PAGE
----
__traits(compiles) is true with warnings as errors

bauss jj_1337 at live.dk
Thu Oct 14 11:08:24 UTC 2021

On Thursday, 14 October 2021 at 05:41:01 UTC, Tejas wrote:
> On Wednesday, 13 October 2021 at 17:58:23 UTC, Jonathan Levi 
> wrote:
>> When dmd is passed the "-w" tag, it "treats warnings as 
>> errors" but not with the "__traits(compiles)" expression.  Is 
>> this the intended action?
>> This code should compile even with "-w", but it does not.
>>     int i;
>>     static if (__traits(compiles,i += 5.2))
>>     	i += 5.2;
>> `pragma(msg, __traits(compiles,i += 5.2))` is `true`, even 
>> though it will stop the compiler.
>> My specific use case, where I am hindered by this, is with a 
>> guarded template function akin to this:
>>     void fun(T,U)(ref T a, const U b)
>>     if (__traits(compiles, a += b))
>>     {
>>         a += b;
>>     }
>> I think this is a bug.  The Docs for __traits compiles state 
>> "Returns a bool true if all of the arguments compile . . ." 
>> which is not holding true.
> But it _is_ compiling, just with a warning.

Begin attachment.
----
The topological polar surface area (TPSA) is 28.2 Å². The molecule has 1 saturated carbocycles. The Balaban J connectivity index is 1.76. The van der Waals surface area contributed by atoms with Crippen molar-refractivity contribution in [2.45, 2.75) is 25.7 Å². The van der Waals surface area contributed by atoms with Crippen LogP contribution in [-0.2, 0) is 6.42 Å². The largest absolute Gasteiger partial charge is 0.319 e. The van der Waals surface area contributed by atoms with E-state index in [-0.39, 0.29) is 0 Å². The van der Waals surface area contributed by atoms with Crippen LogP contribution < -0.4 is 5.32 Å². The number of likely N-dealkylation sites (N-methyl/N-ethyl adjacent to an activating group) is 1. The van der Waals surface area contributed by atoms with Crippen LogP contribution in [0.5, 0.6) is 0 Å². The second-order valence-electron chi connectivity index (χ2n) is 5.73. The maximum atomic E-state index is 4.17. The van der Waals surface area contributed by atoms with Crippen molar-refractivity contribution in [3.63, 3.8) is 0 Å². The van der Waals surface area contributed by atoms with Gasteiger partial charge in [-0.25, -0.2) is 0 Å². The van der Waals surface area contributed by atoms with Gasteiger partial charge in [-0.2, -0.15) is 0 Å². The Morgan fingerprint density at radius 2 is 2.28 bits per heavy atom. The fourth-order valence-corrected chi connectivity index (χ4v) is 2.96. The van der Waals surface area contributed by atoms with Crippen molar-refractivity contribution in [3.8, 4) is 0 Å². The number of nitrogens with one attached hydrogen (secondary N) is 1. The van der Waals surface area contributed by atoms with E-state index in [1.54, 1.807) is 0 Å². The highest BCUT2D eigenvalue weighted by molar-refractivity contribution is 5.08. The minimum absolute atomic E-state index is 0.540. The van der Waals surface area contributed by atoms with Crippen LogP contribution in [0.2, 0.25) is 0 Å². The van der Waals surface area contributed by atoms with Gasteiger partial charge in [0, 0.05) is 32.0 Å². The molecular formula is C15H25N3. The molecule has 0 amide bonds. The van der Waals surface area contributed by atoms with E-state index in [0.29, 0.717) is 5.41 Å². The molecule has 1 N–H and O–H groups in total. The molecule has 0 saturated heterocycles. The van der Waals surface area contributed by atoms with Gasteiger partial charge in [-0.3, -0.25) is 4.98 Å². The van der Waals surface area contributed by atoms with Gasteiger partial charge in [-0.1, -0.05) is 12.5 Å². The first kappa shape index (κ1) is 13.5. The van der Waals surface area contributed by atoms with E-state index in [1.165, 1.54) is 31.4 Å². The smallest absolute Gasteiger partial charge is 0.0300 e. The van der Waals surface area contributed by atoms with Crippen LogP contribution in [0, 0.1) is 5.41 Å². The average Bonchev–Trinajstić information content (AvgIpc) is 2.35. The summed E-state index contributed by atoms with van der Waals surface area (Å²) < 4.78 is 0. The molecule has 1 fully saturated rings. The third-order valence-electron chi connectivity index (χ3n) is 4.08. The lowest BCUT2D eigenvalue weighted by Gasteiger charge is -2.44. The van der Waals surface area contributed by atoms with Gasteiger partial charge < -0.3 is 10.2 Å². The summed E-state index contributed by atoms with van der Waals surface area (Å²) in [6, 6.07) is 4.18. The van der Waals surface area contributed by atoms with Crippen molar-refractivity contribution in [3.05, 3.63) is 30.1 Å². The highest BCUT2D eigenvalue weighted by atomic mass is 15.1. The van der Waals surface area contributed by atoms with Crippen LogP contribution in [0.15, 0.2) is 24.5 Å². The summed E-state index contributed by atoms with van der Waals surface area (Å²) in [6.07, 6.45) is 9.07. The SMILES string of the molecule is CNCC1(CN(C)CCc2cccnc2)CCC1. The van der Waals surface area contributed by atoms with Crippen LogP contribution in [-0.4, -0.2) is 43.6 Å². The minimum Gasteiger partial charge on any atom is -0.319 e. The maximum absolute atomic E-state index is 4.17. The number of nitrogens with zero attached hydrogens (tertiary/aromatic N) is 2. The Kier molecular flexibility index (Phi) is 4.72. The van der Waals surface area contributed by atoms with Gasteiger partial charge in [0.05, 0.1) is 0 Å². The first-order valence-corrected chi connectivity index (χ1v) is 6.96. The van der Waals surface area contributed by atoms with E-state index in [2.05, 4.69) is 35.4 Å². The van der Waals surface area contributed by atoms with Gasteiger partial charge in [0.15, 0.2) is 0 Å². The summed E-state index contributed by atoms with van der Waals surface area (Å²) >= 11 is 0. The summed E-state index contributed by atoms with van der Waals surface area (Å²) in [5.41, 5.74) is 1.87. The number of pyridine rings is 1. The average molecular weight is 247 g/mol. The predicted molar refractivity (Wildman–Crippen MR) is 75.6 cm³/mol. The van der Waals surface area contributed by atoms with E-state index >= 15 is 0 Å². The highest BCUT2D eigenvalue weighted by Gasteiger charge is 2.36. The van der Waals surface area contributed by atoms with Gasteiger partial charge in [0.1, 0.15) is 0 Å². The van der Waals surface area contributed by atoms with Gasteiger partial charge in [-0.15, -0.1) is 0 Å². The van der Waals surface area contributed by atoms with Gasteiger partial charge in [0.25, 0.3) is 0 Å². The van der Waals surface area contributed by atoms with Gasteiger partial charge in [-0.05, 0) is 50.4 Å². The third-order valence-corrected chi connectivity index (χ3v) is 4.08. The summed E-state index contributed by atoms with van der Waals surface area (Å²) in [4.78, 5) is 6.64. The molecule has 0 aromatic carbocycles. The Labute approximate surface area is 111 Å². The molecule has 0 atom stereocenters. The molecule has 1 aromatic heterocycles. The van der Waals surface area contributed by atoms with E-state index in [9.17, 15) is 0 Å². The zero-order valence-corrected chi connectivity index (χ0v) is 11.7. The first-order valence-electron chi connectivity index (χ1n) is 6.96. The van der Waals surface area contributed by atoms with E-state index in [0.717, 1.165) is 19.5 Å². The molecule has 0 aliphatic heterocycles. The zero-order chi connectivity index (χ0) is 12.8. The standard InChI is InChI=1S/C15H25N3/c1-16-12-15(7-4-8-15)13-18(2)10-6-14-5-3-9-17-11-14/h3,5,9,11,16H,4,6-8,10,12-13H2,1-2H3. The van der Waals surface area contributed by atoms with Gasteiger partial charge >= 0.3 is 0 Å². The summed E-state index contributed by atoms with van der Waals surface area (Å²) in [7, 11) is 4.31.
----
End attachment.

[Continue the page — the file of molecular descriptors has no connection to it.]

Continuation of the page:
> If you wish to force the code to compile, you can manually cast 
> it to prevent the compiler from erroring out:
> ```d
> void main(){
> 	int i;
> 	static if (__traits(compiles,i += 5.2))
> 		i += cast(int)5.2;
> }
> ```
> Or in general:
> ```d
> void fun(T,U)(ref T a, const U b)
>      if (__traits(compiles, a += b))
>      {
>          a += cast(T)b;
>      }
> ```
> It seems the `__traits(compiles, ..)` feature was designed to 
> operate independent of the command line flags passed to the D 
> compiler.
> I don't know if that's a bug or not though; best wait for 
> someone more experienced to chime in.

__traits(compiles) just checks whether the arguments given are 
semantically correct. The given arguments in the example of OP 
are technically semantically correct and that's why it returns 

What could be useful is a new trait (to not break existing code) 
like __traits(warning, ...) which does the same as 
__traits(compiles) but also checks whether the arguments would 
cause a warning by the compiler. OR __traits(compiles, ..., true) 
where true means aggressive (warnings as error) and false or 
nothing means the default behavior we have today.

The default behavior can't or shouldn't change as existing code 
that relies on it could break and the problem here is that the 
failure could be silent as you don't get an error message unless 
your specific use-case relies on the arguments compiling, but in 
a lot of cases it's used optionally to create branching.

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